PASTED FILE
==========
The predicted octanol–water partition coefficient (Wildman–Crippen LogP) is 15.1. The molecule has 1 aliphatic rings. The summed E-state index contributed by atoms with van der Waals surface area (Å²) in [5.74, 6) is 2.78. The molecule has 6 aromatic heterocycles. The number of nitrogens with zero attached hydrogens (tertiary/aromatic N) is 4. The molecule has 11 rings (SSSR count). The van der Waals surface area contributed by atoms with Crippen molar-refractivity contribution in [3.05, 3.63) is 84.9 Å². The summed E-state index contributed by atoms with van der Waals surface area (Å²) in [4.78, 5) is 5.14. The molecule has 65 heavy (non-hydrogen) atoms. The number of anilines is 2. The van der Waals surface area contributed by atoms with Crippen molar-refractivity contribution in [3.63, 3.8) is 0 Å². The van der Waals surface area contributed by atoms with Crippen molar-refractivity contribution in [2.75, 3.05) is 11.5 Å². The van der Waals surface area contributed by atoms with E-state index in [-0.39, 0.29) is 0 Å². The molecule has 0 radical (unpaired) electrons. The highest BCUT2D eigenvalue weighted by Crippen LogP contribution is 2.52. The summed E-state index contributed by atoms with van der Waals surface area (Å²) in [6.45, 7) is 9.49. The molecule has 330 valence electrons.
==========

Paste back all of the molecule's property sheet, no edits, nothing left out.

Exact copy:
The predicted octanol–water partition coefficient (Wildman–Crippen LogP) is 15.1. The molecule has 1 aliphatic rings. The summed E-state index contributed by atoms with van der Waals surface area (Å²) in [5.74, 6) is 2.78. The molecule has 6 aromatic heterocycles. The number of nitrogens with zero attached hydrogens (tertiary/aromatic N) is 4. The molecule has 11 rings (SSSR count). The van der Waals surface area contributed by atoms with Crippen molar-refractivity contribution in [3.05, 3.63) is 84.9 Å². The summed E-state index contributed by atoms with van der Waals surface area (Å²) in [4.78, 5) is 5.14. The molecule has 65 heavy (non-hydrogen) atoms. The number of anilines is 2. The van der Waals surface area contributed by atoms with Crippen molar-refractivity contribution in [3.63, 3.8) is 0 Å². The van der Waals surface area contributed by atoms with Crippen molar-refractivity contribution in [2.75, 3.05) is 11.5 Å². The van der Waals surface area contributed by atoms with E-state index in [-0.39, 0.29) is 0 Å². The molecule has 0 radical (unpaired) electrons. The highest BCUT2D eigenvalue weighted by Crippen LogP contribution is 2.52. The summed E-state index contributed by atoms with van der Waals surface area (Å²) in [6.45, 7) is 9.49. The molecule has 330 valence electrons.